I'm with lilyka. I can't bring myself to care about insects, particularly if they're in my house. While I don't want to watch the kid disassemble a bug, I squish them when they're indoors and don't mind if my children do the same.
post #30 of 45
Quote:
Originally Posted by Cukup View Post
StormBride, 'acceptable'--I guess I mean is it normal at that age?

Then, I'd say "yes". I've certainly known children (dd1, for example) who would never kill a bug. But, lots and lots of children do. Most of the kids I've known had probably outgrown it by about age 10, but I think there were still quite a few doing it at 8 when I was a kid. As I said, they've grown up to be pretty normal people, with a wide variety of levels of empathy, but nobody who is totally lacking in it. (And, honestly, I think ds2 tends to be somewhat more empathetic than dd1, overall. But, dd1 wouldn't even consider hurting a bug, and is horrified that some of our neighbours kill snails - as garden pests - while ds2 is the type who will gleefully tromp all over the bugs. So...I don't know why there's a disconnect, either, but there definitely seems to be one.)


Edited by Storm Bride - 12/26/11 at 2:51pm
post #31 of 45
Quote:
Originally Posted by phathui5 View Post
I'm with lilyka. I can't bring myself to care about insects...
This is a question out of total ignorance and curiosity: how come?

I was brought up with the whole karmic thing, but I'm taking that out of the equation for obvious reasons (not want to start a religious/spiritual discussion) but...my other reasoning is that animals...all animals, bugs included...have nervous systems and feel pain. Death to an insect would likely hurt as much as death to a human...and for pleasure rather than use? (ie. food, clothing, protection from bites and poison) I can't wrap my head around it...can you shed some light? Is it a learned thing (ie. my mom does it so I'm desensitized kind of thing..)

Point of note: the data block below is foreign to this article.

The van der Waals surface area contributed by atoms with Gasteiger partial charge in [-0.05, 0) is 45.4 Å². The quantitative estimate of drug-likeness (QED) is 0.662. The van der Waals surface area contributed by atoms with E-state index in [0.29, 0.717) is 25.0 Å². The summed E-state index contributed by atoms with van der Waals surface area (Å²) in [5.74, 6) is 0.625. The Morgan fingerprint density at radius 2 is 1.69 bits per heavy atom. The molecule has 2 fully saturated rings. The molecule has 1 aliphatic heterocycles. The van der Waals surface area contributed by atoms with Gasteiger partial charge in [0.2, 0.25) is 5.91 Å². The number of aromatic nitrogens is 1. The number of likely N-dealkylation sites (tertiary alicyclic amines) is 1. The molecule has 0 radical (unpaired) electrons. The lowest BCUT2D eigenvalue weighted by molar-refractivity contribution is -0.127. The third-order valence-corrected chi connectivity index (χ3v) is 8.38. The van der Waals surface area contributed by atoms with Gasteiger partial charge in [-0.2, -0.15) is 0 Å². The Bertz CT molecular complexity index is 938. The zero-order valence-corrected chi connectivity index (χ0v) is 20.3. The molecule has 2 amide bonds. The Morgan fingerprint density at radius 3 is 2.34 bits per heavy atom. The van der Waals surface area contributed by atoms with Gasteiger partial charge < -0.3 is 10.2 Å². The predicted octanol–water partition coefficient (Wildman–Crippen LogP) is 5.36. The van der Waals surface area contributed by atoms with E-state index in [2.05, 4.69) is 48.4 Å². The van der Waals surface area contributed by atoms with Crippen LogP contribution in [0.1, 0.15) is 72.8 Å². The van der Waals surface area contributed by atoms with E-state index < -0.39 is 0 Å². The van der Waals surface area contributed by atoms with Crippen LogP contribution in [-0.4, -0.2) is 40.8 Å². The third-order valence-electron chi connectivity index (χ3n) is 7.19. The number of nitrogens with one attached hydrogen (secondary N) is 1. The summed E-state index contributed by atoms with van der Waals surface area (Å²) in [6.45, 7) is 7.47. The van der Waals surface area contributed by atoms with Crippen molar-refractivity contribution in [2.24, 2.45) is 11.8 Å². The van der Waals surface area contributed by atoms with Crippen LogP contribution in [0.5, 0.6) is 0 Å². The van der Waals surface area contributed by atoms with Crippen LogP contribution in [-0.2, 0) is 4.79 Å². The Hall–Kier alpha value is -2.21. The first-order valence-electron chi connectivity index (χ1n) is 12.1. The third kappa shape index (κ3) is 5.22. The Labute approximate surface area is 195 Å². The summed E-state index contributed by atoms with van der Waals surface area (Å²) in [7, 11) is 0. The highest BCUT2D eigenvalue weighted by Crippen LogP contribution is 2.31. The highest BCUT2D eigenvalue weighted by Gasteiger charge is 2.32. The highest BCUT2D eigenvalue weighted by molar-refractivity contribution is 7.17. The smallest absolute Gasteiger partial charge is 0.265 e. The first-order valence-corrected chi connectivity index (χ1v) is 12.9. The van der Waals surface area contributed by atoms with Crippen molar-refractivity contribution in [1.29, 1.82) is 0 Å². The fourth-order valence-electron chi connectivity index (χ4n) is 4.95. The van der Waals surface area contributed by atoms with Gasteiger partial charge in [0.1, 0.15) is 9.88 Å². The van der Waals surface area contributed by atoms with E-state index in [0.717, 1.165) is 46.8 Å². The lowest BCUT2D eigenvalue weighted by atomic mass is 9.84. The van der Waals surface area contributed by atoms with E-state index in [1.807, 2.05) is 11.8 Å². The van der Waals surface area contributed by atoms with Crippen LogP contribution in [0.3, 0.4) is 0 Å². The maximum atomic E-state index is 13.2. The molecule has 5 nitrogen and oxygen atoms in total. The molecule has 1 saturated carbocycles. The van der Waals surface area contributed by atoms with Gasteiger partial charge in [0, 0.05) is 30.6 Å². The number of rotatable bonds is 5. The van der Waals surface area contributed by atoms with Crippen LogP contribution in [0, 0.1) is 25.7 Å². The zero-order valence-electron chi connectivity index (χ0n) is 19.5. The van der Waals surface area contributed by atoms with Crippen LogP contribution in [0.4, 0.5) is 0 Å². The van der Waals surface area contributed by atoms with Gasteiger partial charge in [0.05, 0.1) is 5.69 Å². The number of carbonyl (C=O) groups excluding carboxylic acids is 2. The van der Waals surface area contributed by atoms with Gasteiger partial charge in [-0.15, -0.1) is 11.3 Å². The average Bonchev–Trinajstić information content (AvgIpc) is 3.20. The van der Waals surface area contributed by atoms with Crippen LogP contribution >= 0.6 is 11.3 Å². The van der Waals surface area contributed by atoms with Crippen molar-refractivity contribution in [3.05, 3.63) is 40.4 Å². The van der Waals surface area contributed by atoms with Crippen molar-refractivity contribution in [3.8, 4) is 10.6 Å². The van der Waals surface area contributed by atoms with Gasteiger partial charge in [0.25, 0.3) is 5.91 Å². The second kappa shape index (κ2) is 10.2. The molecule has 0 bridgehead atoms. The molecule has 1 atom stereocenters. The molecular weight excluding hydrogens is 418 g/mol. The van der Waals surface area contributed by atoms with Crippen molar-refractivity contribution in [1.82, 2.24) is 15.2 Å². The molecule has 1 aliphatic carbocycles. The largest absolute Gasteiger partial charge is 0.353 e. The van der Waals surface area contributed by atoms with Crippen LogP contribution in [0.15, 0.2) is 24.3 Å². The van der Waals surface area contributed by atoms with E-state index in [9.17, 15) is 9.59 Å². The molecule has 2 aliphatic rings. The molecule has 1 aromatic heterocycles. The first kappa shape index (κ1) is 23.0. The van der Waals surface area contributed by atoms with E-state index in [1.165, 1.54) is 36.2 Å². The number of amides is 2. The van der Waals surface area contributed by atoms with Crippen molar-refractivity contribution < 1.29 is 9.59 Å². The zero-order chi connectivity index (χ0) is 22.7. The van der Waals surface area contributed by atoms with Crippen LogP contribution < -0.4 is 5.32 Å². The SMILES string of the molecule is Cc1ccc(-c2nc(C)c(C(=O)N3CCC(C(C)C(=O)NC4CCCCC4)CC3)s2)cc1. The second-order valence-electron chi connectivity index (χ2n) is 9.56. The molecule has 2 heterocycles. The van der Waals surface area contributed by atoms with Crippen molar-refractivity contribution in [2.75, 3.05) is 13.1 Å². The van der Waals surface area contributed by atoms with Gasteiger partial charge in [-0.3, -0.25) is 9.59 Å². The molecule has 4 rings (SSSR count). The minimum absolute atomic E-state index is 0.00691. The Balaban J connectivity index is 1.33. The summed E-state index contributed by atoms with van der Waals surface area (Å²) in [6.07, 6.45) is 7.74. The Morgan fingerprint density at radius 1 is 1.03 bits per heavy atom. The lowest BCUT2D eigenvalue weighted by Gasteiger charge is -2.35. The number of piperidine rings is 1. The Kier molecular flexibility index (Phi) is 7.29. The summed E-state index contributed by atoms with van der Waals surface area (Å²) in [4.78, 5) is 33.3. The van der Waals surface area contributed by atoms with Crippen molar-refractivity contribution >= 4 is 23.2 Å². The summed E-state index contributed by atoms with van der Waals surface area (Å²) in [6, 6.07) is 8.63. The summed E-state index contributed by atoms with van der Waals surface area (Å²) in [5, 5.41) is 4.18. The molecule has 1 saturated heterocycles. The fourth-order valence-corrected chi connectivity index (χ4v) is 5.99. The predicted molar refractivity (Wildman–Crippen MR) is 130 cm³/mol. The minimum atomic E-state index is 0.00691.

post #32 of 45
Quote:
Originally Posted by Cascadian View Post
This is a question out of total ignorance and curiosity: how come?

I was brought up with the whole karmic thing, but I'm taking that out of the equation for obvious reasons (not want to start a religious/spiritual discussion) but...my other reasoning is that animals...all animals, bugs included...have nervous systems and feel pain. Death to an insect would likely hurt as much as death to a human...and for pleasure rather than use? (ie. food, clothing, protection from bites and poison) I can't wrap my head around it...can you shed some light? Is it a learned thing (ie. my mom does it so I'm desensitized kind of thing..)
My parents always killed bugs if they were in the house. So it was just *normal*, just what we did. I do remember once crying because they killed a cricket... and also going through phases where I insisted we trap the bugs in a cup & bring them outside. I've always had a lot of conflicting feelings on killing bugs inside your home (I don't think it's OK to kill them outside unless they're biting you). I have had a colony of ants, for example, set up shop on my bathroom floor, and a fruit-fly infestation near our compost bucket, and dozens of moths & flies make their way into our bedroom at once -- capturing & releasing that many bugs just was beyond what I was willing to do. (Now why we get so many bugs, I don't know!!) I think in some ways, killing bugs in the house IS about protection, even if they aren't actually biting you or anything. For my family's health & safety, we can't just have bugs overrun our house. I *could* catch & release them, but I have my hands full as it is, for me that's just not realistic. So... that's my story. For me it's not that I don't care about bugs, but more that I don't want bugs in my house & I don't care about them ENOUGH to go through that much trouble.
post #33 of 45
Quote:
Originally Posted by Cascadian View Post
but...my other reasoning is that animals...all animals, bugs included...have nervous systems and feel pain. Death to an insect would likely hurt as much as death to a human...
Actually, insects' nervous systems are very different from ours, and I think it's unlikely that they feel pain or suffer in any way. If an insect is injured, it doesn't try to protect or avoid using the injured part the way a mammal would. It certainly doesn't show signs of suffering due to its injury. (If you want more in-depth discussion of the subject, including some opposing views, Google "do insects feel pain.")
post #34 of 45
I wouldn't be ok with my kids doing it.
post #35 of 45
Bugs inside our house = OK to quickly kill, unless it's a bug we can easily and safely capture and release outside.

Bugs outside = off limits to touch, it's their house and we leave them be and look only.